Short and sweet: I told you the Fed is always watching the economy to make sure they stay balanced between the war on inflation and causing too much collateral damage. Today Jay Powell confirmed it.
The Fed will now move “meeting to meeting” when it comes to interest rates, Powell says. The old tightening bias is officially gone. This is a big deal. Normally, we’d have to wait until the next policy statement to get it.
Powell still wants to talk tough. Inflation remains the threat. But he also clearly wants us to know that if anything breaks down in the banks or the federal budget or anywhere else, he and his colleagues are not automatons.
They won’t steer us into an obvious disaster just because they want to look tough on inflation. And they definitely want us to know that they are unwilling to pour accelerant on the economy if anything crucial catches fire. They aren’t stupid. They aren’t blind.
The fact that Powell felt the urge to remind us of this is extraordinary. But I like the rational tone. It lets us watch alongside the Fed and weigh the data reports as they come. If inflation comes in hot, I bet that means a rate hike is ahead. If inflation keeps receding, we might get a pause.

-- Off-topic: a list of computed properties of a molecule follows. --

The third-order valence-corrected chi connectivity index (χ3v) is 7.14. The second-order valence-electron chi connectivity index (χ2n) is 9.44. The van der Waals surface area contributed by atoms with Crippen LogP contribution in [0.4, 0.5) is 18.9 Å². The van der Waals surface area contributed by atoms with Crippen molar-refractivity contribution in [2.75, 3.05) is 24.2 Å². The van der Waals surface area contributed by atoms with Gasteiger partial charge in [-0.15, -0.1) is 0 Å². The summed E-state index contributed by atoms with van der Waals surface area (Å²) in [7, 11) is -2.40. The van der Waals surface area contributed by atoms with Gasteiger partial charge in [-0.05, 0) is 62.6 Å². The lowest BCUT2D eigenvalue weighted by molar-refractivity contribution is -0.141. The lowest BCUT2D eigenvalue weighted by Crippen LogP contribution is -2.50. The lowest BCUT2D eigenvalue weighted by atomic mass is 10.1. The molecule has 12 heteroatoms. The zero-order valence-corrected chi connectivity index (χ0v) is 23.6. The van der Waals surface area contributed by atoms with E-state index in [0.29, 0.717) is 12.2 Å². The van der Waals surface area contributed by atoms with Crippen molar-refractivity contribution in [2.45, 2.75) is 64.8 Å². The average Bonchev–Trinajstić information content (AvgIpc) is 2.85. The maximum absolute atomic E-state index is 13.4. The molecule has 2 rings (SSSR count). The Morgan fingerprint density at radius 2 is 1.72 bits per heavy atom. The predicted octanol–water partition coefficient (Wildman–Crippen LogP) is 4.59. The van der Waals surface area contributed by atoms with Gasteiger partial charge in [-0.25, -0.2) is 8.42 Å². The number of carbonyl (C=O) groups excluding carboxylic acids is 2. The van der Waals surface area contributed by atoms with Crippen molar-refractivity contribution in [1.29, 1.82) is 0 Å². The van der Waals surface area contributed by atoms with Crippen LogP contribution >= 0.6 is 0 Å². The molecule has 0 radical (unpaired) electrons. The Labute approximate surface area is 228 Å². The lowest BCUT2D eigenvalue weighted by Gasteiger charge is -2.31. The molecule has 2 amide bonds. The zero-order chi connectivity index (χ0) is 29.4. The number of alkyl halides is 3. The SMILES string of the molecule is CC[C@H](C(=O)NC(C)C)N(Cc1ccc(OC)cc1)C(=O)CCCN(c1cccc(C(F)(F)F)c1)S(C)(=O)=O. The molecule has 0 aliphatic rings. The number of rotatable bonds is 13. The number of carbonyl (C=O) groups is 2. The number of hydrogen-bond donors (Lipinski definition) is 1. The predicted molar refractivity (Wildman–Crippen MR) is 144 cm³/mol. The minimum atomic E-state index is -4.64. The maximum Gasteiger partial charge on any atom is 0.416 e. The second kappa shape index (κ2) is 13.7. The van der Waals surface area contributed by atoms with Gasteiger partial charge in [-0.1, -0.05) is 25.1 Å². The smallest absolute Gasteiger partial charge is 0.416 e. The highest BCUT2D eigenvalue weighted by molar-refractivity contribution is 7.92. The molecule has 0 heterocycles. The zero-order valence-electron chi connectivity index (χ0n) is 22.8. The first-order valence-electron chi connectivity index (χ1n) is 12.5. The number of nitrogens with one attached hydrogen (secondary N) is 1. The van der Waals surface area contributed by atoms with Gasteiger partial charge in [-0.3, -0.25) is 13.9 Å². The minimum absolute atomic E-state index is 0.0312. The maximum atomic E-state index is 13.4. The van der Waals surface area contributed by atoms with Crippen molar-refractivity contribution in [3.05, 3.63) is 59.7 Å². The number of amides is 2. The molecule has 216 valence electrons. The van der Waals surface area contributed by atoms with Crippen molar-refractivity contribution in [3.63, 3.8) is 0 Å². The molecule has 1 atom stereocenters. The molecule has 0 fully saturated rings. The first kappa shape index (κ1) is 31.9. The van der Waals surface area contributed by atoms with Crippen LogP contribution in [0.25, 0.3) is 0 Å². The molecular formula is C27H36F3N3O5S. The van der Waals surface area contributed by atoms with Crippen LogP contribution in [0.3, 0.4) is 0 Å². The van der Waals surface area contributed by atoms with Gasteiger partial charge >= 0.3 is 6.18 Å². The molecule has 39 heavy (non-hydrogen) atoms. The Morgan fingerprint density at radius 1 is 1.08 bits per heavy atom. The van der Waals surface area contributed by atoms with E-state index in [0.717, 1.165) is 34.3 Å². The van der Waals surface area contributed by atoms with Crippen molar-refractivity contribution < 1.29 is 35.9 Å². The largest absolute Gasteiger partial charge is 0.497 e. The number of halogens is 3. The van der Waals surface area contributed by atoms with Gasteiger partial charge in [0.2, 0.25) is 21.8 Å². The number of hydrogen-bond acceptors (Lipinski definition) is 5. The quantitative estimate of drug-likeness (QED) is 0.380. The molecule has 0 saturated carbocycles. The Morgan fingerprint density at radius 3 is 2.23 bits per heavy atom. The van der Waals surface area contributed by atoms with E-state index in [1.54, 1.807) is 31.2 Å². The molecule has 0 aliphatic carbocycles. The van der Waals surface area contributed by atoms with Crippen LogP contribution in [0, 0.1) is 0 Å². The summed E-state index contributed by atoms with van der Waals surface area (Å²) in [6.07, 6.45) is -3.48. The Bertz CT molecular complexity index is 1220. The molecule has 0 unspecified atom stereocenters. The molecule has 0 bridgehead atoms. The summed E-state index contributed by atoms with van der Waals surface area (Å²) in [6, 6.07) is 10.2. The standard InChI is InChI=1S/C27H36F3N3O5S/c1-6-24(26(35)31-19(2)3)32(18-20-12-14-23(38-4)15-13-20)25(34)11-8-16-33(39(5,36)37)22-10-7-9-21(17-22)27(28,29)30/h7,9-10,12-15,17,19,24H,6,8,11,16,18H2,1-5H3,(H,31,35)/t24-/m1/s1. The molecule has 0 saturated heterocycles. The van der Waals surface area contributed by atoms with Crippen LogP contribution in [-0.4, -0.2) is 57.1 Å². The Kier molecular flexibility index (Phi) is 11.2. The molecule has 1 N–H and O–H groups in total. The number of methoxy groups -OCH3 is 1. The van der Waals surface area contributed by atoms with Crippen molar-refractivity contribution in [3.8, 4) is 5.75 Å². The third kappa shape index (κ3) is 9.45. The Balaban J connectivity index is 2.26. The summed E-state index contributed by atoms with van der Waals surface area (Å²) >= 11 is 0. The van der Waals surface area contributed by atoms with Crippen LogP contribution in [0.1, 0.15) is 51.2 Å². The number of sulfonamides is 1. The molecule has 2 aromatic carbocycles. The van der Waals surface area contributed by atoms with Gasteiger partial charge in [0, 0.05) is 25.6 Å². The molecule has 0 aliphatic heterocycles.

Month by month, the cycle plays out. It makes the data important again. We know that every release matters. Previously, the Fed was so biased toward hell-or-high-water rate hikes that we could practically ignore the numbers and simply brace for the next big tightening move.
As of today, the futures market is making 80% odds on a pause in June. A couple of months ago, it was more like 50-50 that we’d get another hike.
And then, starting in November, the odds shift in favor of an overt rate cut. The market might be wrong. I think it’s either overly optimistic or overly pessimistic, depending on your point of view, but either way, the mood seems a little less than rational.
If the Fed cuts in the next few months, it will be because the economy is crashing, because of the budget ceiling or the banks or whatever else. Full stop. That’s not what investors normally hope to see. No rate cut is worth it.
But a pause? A pause will feel amazing. Suddenly there’s a sense that rates might finally stop going up. This will be as bad as it gets from that point of view. We can plan. Budget. Banks can make money.
That’s the light at the end of the long tunnel back from zero to “normal” interest rates. And that’s what Powell gave us today.